Krishnamurti: First: living is dying. Let us look at that. Am I living when I am always living in the past, when the past is always there with its memories, remembrances, is that living? Or when I am living in the future, thinking of what I should be, what I must become, what my position will be or how I was more powerful in the past or will be in the future, am I living? I am living only when there is dying to the past and to the future. Then there is a possibility of living completely in the present, which means living timelessly. And when I live timelessly, is there death? There is this division about soul and spirit and there is the whole Communist world brought up on different ideologies, conditioned differently - they do not believe in spirit and body or spirit and soul. You do because that's how you are conditioned. Is there a soul? Please follow this, do not say it is all nonsense but look at it, examine it. `The soul', what does that mean? Is it some. thing permanent, to which you can add or subtract but in which there is a quality of permanency; as the Hindus in the Asiatic world say there is `the Atman'? They are conditioned by that word in the East and you are conditioned by this word,soul, here. We have to examine it very closely, without fear, questioning it, finding out the truth of the matter, which means being free from conditioning, able to look. Is there in you a permanent state, a permanent quality which you call ,the soul', a permanent spirit? Is there anything permanent? Or does thought give a permanency to a particular thing? You give permanency to the past by thinking about it, the past, your wife, your husband, your house, your whatever it is. And that becomes permanent. Thought gives permanency to anything. I do not know if you ever tried putting a piece of stick on the mantlepiece every day with a flower in front of it. Do this for a while, do it with great devotion, great respect for that stick and see how extraordinarily important that stick becomes. So do our gods and our souls, if we think about them. We are amongst people who are full of soul and spirit - the Hindus with their `Atman' are most materialistic people, because they worship thought, and thought is always old, it is never new, thought is the response of memory and memory is the dead ashes of yesterday.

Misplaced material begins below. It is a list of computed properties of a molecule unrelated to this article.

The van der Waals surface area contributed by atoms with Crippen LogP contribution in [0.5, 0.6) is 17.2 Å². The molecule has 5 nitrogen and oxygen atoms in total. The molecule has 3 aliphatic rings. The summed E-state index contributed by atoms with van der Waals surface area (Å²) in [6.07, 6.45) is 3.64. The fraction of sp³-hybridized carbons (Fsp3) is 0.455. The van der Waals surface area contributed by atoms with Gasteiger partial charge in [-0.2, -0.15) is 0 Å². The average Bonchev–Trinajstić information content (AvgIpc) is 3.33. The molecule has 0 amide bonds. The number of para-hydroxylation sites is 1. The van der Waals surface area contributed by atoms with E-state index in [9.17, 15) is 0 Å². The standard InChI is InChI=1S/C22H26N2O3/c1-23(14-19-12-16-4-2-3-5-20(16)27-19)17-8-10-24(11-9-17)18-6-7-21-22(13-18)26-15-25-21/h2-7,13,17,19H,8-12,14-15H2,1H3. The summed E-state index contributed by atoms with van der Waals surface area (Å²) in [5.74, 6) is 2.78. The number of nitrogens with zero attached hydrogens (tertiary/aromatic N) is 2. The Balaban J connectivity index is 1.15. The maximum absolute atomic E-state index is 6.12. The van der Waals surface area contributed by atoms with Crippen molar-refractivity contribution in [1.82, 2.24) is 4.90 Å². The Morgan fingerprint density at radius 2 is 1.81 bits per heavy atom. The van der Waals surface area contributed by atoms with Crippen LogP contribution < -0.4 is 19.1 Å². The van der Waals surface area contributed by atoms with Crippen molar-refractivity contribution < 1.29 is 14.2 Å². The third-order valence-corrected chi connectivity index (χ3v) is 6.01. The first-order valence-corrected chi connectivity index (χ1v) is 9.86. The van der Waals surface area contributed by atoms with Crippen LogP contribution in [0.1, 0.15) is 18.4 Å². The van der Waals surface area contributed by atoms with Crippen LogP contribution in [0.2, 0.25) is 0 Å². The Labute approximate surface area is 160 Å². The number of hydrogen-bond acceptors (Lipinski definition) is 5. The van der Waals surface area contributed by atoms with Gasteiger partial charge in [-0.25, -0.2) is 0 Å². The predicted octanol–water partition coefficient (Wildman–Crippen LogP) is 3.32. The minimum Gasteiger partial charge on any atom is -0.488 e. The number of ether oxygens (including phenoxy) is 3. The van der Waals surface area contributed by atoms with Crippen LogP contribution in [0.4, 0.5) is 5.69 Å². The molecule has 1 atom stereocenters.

When we can look without division at the soul, the spirit, the `Atman', then we can look at the whole of life without fragmenting it, without breaking it up. Then you will see that there is a beauty that is beyond time and beyond thought.